Panama City’s historic district is rehabilitated, so are its gangsters

Luis “Ricky” James, a former gang member, now leads tours through Panama City’s Casco Viejo district.
Luis “Ricky” James, a former gang member, now leads tours through Panama City’s Casco Viejo district.
(Tracy Wilkinson / Los Angeles Times)

One of the first stops on Antonio James’ tour of the gentrifying Casco Viejo district of Panama City is the spot where his brother was killed in a spray of bullets aimed at no one in particular.

Five years later, the former drug den houses the evangelical Union Church of Glory.

James, 31, and members of his extended family, all former street gang members, have launched guided strolls through the historic seafront enclave for visiting tourists who seem to be flocking to the quaint and increasingly trendy area, a mishmash of fabulously restored 19th century buildings, wooden clapboard houses and crowded, woebegone tenements. It looks a lot like parts of New Orleans, or maybe Havana in its better days.

Backing the former gangsters are a developer, evangelical preachers and business groups betting their own future prosperity on a plan to replace gang violence with economic opportunity.


Not so long ago, James and other members of his Ciudad de Dios gang (named after the notorious Brazilian version) were squatting in the old American Trade building, a holdover from the days of U.S. control of the Panama Canal. They sold drugs in the abandoned and dilapidated structure and prowled the streets to attack and rob tourists, by James’ own admission.

Enter K.C. Hardin, who bought the American Trade and embarked on a mission, now successful, to make it one of the most prestigious, and most expensive, hotels in Panama City. That meant dealing with the gangs.

Instead of evicting gang members or demanding they be jailed, Hardin said, he and other community leaders decided to include them, providing jobs and helping them start small businesses. That was coupled with a concerted effort to restore and upgrade many of the Casco Viejo’s neoclassical and Art Deco buildings.

“A rising tide has lifted their boats as well,” Hardin, 41, a former corporate banker from New York, said of the gangsters. “The neighborhood has totally changed.”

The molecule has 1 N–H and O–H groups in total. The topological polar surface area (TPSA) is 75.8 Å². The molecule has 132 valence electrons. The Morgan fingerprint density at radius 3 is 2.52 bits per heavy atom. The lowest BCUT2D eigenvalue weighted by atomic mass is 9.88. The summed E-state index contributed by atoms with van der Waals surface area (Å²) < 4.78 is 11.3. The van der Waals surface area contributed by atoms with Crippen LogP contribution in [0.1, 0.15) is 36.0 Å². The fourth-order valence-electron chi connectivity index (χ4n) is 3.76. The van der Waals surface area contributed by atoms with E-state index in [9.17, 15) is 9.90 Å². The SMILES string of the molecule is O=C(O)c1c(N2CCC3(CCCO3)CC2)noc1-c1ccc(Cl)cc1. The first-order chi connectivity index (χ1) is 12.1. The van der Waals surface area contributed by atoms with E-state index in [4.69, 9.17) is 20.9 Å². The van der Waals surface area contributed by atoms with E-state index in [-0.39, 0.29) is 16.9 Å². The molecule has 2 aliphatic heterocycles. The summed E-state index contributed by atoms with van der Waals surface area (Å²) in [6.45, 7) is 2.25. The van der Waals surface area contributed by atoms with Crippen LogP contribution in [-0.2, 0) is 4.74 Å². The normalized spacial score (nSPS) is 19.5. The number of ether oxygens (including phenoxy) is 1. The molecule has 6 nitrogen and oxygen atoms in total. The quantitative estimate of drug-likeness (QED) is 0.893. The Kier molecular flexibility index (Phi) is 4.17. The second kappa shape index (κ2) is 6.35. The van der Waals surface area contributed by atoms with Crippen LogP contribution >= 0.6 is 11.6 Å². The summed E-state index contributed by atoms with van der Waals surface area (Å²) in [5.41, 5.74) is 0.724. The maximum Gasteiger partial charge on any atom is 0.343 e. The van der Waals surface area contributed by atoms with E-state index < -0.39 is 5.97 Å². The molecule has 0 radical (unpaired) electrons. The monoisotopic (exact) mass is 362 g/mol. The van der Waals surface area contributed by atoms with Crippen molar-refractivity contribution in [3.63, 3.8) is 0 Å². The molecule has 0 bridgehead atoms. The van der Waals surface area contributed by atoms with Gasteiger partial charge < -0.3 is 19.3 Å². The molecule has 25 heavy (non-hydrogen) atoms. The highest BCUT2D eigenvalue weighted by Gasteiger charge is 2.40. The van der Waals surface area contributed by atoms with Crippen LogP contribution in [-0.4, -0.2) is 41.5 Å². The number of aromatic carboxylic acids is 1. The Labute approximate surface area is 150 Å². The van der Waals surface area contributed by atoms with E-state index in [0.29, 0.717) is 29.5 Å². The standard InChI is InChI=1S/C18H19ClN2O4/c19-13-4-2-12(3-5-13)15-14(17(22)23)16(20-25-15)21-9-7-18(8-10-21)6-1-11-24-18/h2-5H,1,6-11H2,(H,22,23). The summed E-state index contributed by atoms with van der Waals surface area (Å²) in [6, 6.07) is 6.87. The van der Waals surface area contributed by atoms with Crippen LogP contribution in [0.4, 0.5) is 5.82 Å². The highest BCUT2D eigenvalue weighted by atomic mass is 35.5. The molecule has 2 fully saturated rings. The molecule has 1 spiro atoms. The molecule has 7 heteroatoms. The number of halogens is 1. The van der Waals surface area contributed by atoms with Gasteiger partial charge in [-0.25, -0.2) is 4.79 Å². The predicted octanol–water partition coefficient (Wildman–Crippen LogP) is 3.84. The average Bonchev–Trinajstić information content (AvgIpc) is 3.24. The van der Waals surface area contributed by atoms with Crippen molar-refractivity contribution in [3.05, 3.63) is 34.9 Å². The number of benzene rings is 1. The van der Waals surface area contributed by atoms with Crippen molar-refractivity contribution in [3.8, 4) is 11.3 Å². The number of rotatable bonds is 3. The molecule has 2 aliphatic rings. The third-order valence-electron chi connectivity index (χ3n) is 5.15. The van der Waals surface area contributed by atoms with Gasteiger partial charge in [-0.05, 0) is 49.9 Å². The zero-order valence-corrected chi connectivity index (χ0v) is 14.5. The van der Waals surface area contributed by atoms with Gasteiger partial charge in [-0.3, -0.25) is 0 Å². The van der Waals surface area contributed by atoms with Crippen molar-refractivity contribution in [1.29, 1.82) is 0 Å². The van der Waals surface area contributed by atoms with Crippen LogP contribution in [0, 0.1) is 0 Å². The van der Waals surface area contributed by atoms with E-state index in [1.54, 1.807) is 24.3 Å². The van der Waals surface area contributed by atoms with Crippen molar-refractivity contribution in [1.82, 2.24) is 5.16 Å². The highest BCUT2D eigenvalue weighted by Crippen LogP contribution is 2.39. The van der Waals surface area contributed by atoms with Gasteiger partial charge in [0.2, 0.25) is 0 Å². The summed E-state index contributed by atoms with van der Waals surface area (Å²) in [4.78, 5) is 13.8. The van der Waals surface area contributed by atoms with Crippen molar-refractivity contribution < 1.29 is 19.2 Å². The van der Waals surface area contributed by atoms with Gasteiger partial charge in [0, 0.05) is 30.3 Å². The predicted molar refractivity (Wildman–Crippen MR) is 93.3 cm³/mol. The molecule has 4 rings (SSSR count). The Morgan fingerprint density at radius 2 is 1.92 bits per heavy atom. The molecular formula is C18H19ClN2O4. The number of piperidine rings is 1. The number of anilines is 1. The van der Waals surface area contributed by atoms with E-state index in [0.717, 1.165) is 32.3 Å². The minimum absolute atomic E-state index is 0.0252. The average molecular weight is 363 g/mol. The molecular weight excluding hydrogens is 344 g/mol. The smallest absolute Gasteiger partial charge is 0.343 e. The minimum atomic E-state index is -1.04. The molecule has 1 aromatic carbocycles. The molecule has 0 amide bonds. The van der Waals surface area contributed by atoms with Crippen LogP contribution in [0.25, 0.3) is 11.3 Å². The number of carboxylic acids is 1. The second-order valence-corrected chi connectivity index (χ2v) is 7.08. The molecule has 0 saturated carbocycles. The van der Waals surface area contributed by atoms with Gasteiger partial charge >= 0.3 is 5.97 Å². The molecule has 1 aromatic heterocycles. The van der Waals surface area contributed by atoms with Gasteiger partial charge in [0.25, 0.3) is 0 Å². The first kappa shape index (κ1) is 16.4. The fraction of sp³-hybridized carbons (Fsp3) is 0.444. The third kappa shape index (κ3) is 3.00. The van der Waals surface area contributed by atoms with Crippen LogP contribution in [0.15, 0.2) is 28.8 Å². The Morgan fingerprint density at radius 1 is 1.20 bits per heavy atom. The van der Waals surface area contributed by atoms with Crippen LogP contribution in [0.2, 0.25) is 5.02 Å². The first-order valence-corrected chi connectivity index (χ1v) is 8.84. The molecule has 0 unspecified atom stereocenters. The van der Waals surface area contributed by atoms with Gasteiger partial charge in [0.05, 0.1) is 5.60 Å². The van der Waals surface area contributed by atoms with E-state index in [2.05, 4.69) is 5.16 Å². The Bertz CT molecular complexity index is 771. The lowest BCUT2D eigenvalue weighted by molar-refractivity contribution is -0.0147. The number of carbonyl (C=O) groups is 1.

Parts of the Casco Viejo went from being dangerous to virtually crime-free.

“Used to be we only robbed the tourists. Now we work with them,” said Luis “Ricky” James, who is Antonio’s cousin and another gangster turned tour guide. Others have started a jazz club; still others a small restaurant-bar in a narrow alleyway.

No one says this is a surefire solution that can be applied far more broadly. Panama is said to still have about 200 gangs, and the Casco Viejo project is but a drop in the bucket.

Still, the gangs in Panama have not reached the same levels of lethal viciousness as seen in other Central American countries such as El Salvador and Honduras. And if just a handful choose employment opportunities over a life of violence and crime, that’s a positive development, several residents and law enforcement experts said.


Until recently, Panama’s approach to gangs, like that of many countries in the region, was heavy on police action and incarceration. Last year, the government announced a $35-million “safe neighborhoods” program nationwide aimed at bringing back gang members to law-abiding society. But the effort is still in its incipient stage.

“My life is changed, thank God,” Antonio James said as he guided two journalists through the Casco Viejo streets. After several stints in jail, James had three children and then met Hardin, who encouraged him to take classes for self-esteem and skills.

James left the gang formally in 2013 after nearly 15 years. He and the other former members now call their group Fortaleza, or Strength.

By mid-April, Fortaleza had taken about 500 visitors on tours this year, each paying about $25.


The tour started at an 1890 wooden building that serves as government-subsidized housing and where Victoria Griego, 93, tottered out of her bed to greet passersby.

James, in addition to the brother who was shot to death, has two sisters. He is now doing well enough that he can pay for their schooling; they plan to graduate from college, the first in his family to do so.

The tour goes past tenement buildings where children in underwear play in the streets while adults sit on crumbling stoops. James’ mother waves out the window from a third-floor flat.

“She is very proud of what I’m doing now,” he said. Children run up to him and give him a hug. “Tio!” they say, using the Spanish word for uncle.


Other highlights include a spectacular Masonic Lodge, an elementary school called Estados Unidos (United States) and a hip music bar, outside of which two young boys were shooting pigeons for upcoming lunch.

One danger is that the gentrification of Casco Viejo could lead to the displacement of many of the poorer residents if rents rise and developers get greedy.

Hardin says he and his group hope to avoid this.

“We want the recovery of the city core … to be inclusive and sustainable, and not destroy what made the neighborhood special to begin with,” Hardin said. “There is human history here. The hardest work is to protect and advance that.”